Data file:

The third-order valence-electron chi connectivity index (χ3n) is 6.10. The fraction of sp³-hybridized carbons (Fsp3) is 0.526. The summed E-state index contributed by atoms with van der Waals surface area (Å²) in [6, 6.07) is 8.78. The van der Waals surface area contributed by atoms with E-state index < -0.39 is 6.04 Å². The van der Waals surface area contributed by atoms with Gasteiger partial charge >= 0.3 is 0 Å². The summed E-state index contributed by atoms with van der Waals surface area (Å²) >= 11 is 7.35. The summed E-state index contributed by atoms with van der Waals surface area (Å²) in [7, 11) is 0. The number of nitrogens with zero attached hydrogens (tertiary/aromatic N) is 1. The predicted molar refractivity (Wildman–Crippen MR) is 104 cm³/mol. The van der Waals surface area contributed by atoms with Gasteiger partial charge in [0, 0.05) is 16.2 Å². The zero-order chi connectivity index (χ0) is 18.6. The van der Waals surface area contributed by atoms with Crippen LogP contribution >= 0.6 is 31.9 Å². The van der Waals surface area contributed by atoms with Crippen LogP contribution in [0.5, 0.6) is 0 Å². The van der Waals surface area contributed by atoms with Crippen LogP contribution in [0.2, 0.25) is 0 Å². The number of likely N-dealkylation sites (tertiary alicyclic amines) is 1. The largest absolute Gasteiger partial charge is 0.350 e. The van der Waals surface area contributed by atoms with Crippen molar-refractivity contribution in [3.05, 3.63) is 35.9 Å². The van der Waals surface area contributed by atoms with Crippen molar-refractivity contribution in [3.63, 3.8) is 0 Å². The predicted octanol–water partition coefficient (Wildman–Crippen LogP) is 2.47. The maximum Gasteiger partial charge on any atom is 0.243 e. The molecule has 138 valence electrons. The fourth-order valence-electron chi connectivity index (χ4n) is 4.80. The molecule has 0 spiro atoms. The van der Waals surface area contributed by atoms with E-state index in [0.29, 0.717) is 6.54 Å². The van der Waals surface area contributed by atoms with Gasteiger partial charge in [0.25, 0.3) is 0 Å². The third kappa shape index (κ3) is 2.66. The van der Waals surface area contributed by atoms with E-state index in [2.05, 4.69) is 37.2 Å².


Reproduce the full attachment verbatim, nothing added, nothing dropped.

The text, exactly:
The third-order valence-electron chi connectivity index (χ3n) is 6.10. The fraction of sp³-hybridized carbons (Fsp3) is 0.526. The summed E-state index contributed by atoms with van der Waals surface area (Å²) in [6, 6.07) is 8.78. The van der Waals surface area contributed by atoms with E-state index < -0.39 is 6.04 Å². The van der Waals surface area contributed by atoms with Gasteiger partial charge >= 0.3 is 0 Å². The summed E-state index contributed by atoms with van der Waals surface area (Å²) >= 11 is 7.35. The summed E-state index contributed by atoms with van der Waals surface area (Å²) in [7, 11) is 0. The number of nitrogens with zero attached hydrogens (tertiary/aromatic N) is 1. The predicted molar refractivity (Wildman–Crippen MR) is 104 cm³/mol. The van der Waals surface area contributed by atoms with Gasteiger partial charge in [0, 0.05) is 16.2 Å². The zero-order chi connectivity index (χ0) is 18.6. The van der Waals surface area contributed by atoms with Crippen LogP contribution >= 0.6 is 31.9 Å². The van der Waals surface area contributed by atoms with Crippen LogP contribution in [0.5, 0.6) is 0 Å². The van der Waals surface area contributed by atoms with Crippen LogP contribution in [0.2, 0.25) is 0 Å². The number of likely N-dealkylation sites (tertiary alicyclic amines) is 1. The largest absolute Gasteiger partial charge is 0.350 e. The van der Waals surface area contributed by atoms with Crippen molar-refractivity contribution in [3.05, 3.63) is 35.9 Å². The van der Waals surface area contributed by atoms with Crippen molar-refractivity contribution in [3.63, 3.8) is 0 Å². The predicted octanol–water partition coefficient (Wildman–Crippen LogP) is 2.47. The maximum Gasteiger partial charge on any atom is 0.243 e. The molecule has 138 valence electrons. The fourth-order valence-electron chi connectivity index (χ4n) is 4.80. The molecule has 0 spiro atoms. The van der Waals surface area contributed by atoms with E-state index in [0.29, 0.717) is 6.54 Å². The van der Waals surface area contributed by atoms with Gasteiger partial charge in [0.25, 0.3) is 0 Å². The third kappa shape index (κ3) is 2.66. The van der Waals surface area contributed by atoms with E-state index in [2.05, 4.69) is 37.2 Å².